Cases Filed Against Baycol
Baycol, a drug meant for lowering cholesterol was launched in 1997. However in a short span many patients who took the dug complained of rhabdomyolysis- which is a muscle degenerating disease. After a lot of speculation FDA on August 8, 2001 asked the manufacturer for a worldwide recall of the drug.
Though the drug had been on in the market for only four years, it created a lot of havoc in such a short time span. Bayer is still fighting 11,000 lawsuits filed against Baycol. Due to this recall Bayer also had to see a lot of ups and downs in its shares and financial status. Though after the denial of class action lawsuits, due to the diverse nature of the cases,by Judge Michael Davis, Baycol’s shares rose up again, but the manufacturer is still struggling with the litigations filed.
The first case reported against the medicine was in way back in March 2002. Four people filed cases to claim for their sufferings caused due to the drug. While three were filed in Multnomah County Circuit Court, the fourth was filed in the U.S District Court of Oregaon. In the U.S. on February 21, 2003, people saw a case of its own kind where the plaintiff claimed that he suffered from rhabdomyolysis, in spite of taking baycol for less than a month. The case also claimed that the officials of the manufacturer were aware of the side effects that the drug can cause, however kept in under wraps to promote the financial status of the company and hence win over its competitors. Since then there has been no dearth of the litigations being filed against the medicine. From 5,700 cases filed in November 2002, the number rose to 7,400 in January 2003 i.e. 1700 cases in less than 3 months. Portland and Oregon together only amounted to $15 million filed against Baycol, at one point of time.
Bayer claimed to have settled 450 out of the 7,800 Baycol cases filed against them. The amount to settle these 450 out of court settlements had ranges from $200,000 to $1.2 million. $1.6 million was the maximum settlement cost predicted at that point in time, that Bayer could have paid. A lawyer also made a statement that Bayer would have to face compensations worth $50 billion. However Bayor rubbished the news, stating that the Baycol lawsuit predictions were being overestimated. As per the manufacturer’s analysts, the damage costs could range between $5 million to $10 million provided its negligence is proved. Later, through internal mails and dispositions of the manufacturer it was highlighted that the senior officials were aware of the side effects of the drug, but did not disclose the same to the people using it for its own benefit.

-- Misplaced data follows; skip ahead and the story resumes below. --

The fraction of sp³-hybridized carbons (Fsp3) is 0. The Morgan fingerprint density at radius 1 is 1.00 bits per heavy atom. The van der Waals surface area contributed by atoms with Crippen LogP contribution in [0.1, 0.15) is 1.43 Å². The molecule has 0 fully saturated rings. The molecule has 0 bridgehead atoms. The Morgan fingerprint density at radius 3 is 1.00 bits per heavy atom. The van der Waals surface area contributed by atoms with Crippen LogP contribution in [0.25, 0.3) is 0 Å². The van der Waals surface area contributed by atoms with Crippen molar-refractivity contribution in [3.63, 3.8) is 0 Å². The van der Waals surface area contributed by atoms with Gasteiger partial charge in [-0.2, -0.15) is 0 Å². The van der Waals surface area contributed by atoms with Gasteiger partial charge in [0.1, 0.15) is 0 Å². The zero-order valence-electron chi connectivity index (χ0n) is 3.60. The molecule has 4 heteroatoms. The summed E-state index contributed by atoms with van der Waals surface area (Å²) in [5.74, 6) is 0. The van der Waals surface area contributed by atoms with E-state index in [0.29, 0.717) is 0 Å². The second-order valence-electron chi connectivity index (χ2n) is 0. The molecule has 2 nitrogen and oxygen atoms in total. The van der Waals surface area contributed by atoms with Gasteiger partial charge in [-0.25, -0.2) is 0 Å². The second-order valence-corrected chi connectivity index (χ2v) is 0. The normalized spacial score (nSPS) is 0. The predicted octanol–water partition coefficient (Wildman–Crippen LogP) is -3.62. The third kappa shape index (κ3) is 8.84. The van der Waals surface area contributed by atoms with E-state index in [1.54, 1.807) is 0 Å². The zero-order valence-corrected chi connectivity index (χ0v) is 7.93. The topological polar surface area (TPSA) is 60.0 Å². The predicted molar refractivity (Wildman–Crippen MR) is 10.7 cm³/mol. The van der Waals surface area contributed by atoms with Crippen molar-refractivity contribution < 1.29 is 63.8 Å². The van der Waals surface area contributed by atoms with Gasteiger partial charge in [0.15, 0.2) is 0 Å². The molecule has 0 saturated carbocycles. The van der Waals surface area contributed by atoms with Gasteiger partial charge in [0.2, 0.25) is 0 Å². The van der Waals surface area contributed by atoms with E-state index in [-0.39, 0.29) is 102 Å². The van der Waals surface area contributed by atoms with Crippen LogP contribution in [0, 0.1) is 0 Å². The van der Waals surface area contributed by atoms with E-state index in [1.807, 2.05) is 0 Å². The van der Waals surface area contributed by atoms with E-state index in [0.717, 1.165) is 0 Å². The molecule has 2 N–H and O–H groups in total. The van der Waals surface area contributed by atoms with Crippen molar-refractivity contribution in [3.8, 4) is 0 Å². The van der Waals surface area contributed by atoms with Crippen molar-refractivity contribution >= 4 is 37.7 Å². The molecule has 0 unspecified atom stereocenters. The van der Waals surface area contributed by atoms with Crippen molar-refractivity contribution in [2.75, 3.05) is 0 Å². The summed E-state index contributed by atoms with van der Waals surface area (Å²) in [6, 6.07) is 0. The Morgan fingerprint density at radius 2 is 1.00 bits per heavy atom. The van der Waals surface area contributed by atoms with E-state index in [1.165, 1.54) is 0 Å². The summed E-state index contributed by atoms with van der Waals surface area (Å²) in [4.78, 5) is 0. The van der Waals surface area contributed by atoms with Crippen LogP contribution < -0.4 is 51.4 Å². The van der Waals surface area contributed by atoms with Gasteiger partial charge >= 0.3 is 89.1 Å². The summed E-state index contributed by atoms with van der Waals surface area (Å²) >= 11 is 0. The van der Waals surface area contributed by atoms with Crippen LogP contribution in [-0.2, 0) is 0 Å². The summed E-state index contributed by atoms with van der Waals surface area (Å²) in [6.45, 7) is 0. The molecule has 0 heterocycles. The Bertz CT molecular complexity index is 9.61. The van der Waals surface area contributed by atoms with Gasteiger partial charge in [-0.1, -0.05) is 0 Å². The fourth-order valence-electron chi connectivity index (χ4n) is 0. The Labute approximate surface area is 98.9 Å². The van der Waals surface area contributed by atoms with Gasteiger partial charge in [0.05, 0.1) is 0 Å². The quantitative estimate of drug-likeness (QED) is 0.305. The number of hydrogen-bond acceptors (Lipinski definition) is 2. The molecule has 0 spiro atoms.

Another case filed in Texas, asking for a compensation of $100 million, gained a lot of public attention when allegations of tampering the jury were made. Just before the jury selection had started, Bayer had sent a lot of fliers to city residents asking them to maintain an unbiased approach towards the company and influence people’s outlook. Since the trial judges found the letter to be “outlandish” and the company stated that it was a mistake, the trial judges asked the county district attorney to look into the matter and resolve the same.
As on 18th September 2003, 100 deaths, $477 million paid against 1,342 out of court settlements in the U.S and 11,000 pending lawsuits for which the manufacturer has denied legal liability were reported. The legal strategy that the company has adopted is to take up Baycol lawsuits individually and compensate a “fair amount” to people who have genuinely suffered from the serious side effects of the drug.